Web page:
Golden State Warriors superstar Stephen Curry is still riding high after leading his team to their fourth NBA championship. The two-time league MVP sat down with Rolling Stone magazine and discussed all things on and off the court, including a famous former teammate that he wouldn’t mind playing with again.
“And if you said, ‘Oh, KD’s coming back, and we’re gonna play with him,'” said Curry. “I had so much fun playing with him those three years, I’d be like, ‘Hell, yeah!'”
There’s nothing out of the ordinary in Curry’s comments. All 29 teams had an internal conversation about potentially acquiring Kevin Durant when he made his trade request earlier this summer. He’s one of the greatest players of all time. A two-time Finals MVP, 12-time All-Star, and 10-time All-NBA.
But Curry also shed some light on KD as an individual that might give us some insight into the trade request and Durant’s seemingly wandering spirit.
“I was never hesitant. The idea of playing with KD and knowing who he is as a person, from our history in those three years, I think KD’s a really good dude,” said Curry. “I think he is misunderstood. I think he has had certain things happen in his life that hurt his ability to trust people around him, in a sense of making him feel safe at all times. So all of those things, I understand, having played with him and gotten to know him. I love that dude.”
Everyone is focusing on the fact that Curry would play with KD again, even coming off a championship. But that wasn’t the most interesting comment made about Durant.
Curry is known as maybe the best teammate in the NBA. A culture setter and a leader in every way. He does take time to get to know who his teammates are as people outside of basketball. Curry called Durant a “good dude” and “misunderstood.”
There is no reason for Curry to offer up anything untrue about Durant. As his former teammate, Curry has firsthand knowledge on what kind of person KD is. That knowledge allowed Curry to see the Brooklyn situation differently.
For many people on the outside, KD demanding a trade was him “running from the grind” or disappearing when things got tough. You could certainly read it that way.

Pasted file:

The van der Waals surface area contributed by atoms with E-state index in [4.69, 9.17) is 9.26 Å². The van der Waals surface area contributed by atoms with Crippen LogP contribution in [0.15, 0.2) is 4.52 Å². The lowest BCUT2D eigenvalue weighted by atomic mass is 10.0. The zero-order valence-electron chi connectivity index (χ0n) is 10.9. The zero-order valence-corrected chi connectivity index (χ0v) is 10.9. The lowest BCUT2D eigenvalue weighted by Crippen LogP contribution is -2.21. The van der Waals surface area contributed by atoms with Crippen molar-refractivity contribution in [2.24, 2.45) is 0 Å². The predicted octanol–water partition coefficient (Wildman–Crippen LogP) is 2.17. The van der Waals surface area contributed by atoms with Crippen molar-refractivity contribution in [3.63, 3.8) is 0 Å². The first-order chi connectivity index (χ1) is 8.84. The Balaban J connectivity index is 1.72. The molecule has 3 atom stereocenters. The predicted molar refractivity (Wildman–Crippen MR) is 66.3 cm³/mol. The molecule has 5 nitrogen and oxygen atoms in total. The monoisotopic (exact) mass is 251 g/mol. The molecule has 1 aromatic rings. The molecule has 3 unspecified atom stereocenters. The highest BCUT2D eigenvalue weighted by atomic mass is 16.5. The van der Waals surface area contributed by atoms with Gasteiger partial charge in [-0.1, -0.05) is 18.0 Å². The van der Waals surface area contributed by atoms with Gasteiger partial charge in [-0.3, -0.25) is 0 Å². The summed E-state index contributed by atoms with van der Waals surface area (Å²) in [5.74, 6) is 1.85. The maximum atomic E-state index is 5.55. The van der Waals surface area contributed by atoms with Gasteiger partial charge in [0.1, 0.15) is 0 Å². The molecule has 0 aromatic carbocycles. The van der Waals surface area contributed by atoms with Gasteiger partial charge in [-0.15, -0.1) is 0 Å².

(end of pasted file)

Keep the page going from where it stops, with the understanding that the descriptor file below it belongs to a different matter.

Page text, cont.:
But Curry’s point that Durant “has had certain things happen in his life that hurt his ability to trust people around him, in a sense of making him feel safe at all times” is very interesting.
Fans and many media members don’t often think of a relationship between a player and an organization through the lens of trust. They see it as transactional. The organization agrees to pay a certain amount of money and the player agrees to play. You wouldn’t be wrong for seeing it that way. But that’s just surface level.
In order to have an opportunity at true success there must be trust among segments of the organization or things won’t work.
The Brooklyn Nets had a disastrous season in the last NBA year, and it’s hard to look at all the dysfunction that went on between the Kyrie Irving’s vaccination situation, the James Harden trade, the Ben Simmons ramp up to play, and KD’s trade demand and not surmise that there is a severe lack of trust rampant in the organization.
Something isn’t right in Brooklyn. Did the team capitulate to KD too often and not set clear boundaries? Did they promise him certain things and not deliver? We don’t know. All we can look at is what transpired, and it seems as though the team gave KD everything he asked for, but he was still unhappy.
Looking at what Curry said about Durant not having the ability to trust people around him and feel safe. Juxtapose that with something Curry said this spring when asked about wielding power within the Warriors organization.
“That’s not how I operate,” Curry told The Athletic. “There were conversations and different paths to take, and we all had conversations about going different ways. But at the end of the day, I have a lot of trust in Bob, a lot of confidence in what we’re about.”
The “Bob” Curry is referring to is general manager Bob Myers. He has “a lot of trust in Bob.”
Trust isn’t something granted haphazardly, or at least it shouldn’t be. It has to be earned through demonstrated actions and work.
When trust is given by someone and that trust is broken in a particularly harmful way, it becomes very difficult for that person to trust again.
We don’t know who or what situation negatively impacted KD’s ability to trust. But Curry made it a point to mention it, and it appears to be an issue in Brooklyn right now.
Read More TSL Stories: